©istockphoto.com / KatarzynaBialasiewicz
A rare but serious illness called Acute Flaccid Myelitis (AFM) is infecting individuals all over the country, including in New Jersey. The dangerous "polio-like" disease attacks the nervous system, most notably in the gray matter area of the spinal cord, consequently causing weakened muscles and reflexes, according to the Centers for Disease Control (CDC).
Since 2014, the CDC has been investigating all US cases reported after 120 confirmed cases cropped up in just five months of that year. Since then, cases have been reported in 46 states plus DC, and more than 90 percent of those cases are children. So far this year, there are 116 confirmed cases in 31 states—six in NJ.
Symptoms of AFM include weakness and loss of muscle tone and reflexes in arms and/or legs, facial drooping or weakness, difficulty moving eyes or drooping eyelids, difficulty swallowing and slurred speech, according to the CDC. More than 90 percent of patients also had a mild fever consistent with a viral infection or a mild respiratory illness before getting AFM. While most people bounce back from viral infections, this small fraction of patients developed AFM instead.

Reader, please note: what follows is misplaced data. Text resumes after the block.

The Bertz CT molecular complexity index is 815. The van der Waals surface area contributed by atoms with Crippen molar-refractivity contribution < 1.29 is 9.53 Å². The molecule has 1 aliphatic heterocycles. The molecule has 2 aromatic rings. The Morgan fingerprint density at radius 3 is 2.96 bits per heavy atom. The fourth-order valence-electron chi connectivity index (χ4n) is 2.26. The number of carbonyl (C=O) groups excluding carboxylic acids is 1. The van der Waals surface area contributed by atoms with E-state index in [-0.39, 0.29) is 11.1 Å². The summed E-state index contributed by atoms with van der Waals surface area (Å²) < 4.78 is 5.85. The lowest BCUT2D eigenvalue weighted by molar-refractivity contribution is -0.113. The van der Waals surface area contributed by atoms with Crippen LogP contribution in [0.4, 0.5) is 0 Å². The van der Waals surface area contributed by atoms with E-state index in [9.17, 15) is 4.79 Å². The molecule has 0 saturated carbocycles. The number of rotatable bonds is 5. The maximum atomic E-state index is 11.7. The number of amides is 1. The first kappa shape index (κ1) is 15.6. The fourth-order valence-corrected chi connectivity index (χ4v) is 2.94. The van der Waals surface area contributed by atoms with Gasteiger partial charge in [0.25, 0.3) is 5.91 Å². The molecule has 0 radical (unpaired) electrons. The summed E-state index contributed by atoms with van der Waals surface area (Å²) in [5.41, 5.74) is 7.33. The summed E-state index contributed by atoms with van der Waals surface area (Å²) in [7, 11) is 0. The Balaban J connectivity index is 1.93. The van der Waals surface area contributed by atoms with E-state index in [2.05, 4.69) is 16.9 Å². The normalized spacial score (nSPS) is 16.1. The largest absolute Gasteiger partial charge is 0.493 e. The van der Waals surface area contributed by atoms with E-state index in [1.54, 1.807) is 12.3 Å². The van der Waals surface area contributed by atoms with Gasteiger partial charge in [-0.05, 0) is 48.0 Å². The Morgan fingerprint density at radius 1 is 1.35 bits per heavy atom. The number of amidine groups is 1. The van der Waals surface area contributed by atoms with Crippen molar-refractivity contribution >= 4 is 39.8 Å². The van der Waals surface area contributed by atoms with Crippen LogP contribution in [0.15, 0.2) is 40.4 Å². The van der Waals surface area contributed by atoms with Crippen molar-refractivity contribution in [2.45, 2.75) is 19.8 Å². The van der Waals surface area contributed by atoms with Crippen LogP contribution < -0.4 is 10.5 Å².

Poliovirus, enterovirus A71 and West Nile virus can all cause AFM, according to the CDC. But these viruses have not been identified as the cause of all cases reported since 2014. Three strains of coxsackievirus were found in the spinal fluid of four cases since then. Health officials aren’t sure what caused the other cases. Other possible causes include an immune response to an infection or a genetic factor that remains unknown.
In the meantime, protect your kids by making sure they’re up to date on the polio vaccine, warding off bug bites in the warmer months (mosquitoes can carry West Nile) with repellent and washing hands often.
Keep an eye on the CDC's website for more info as new cases are investigated.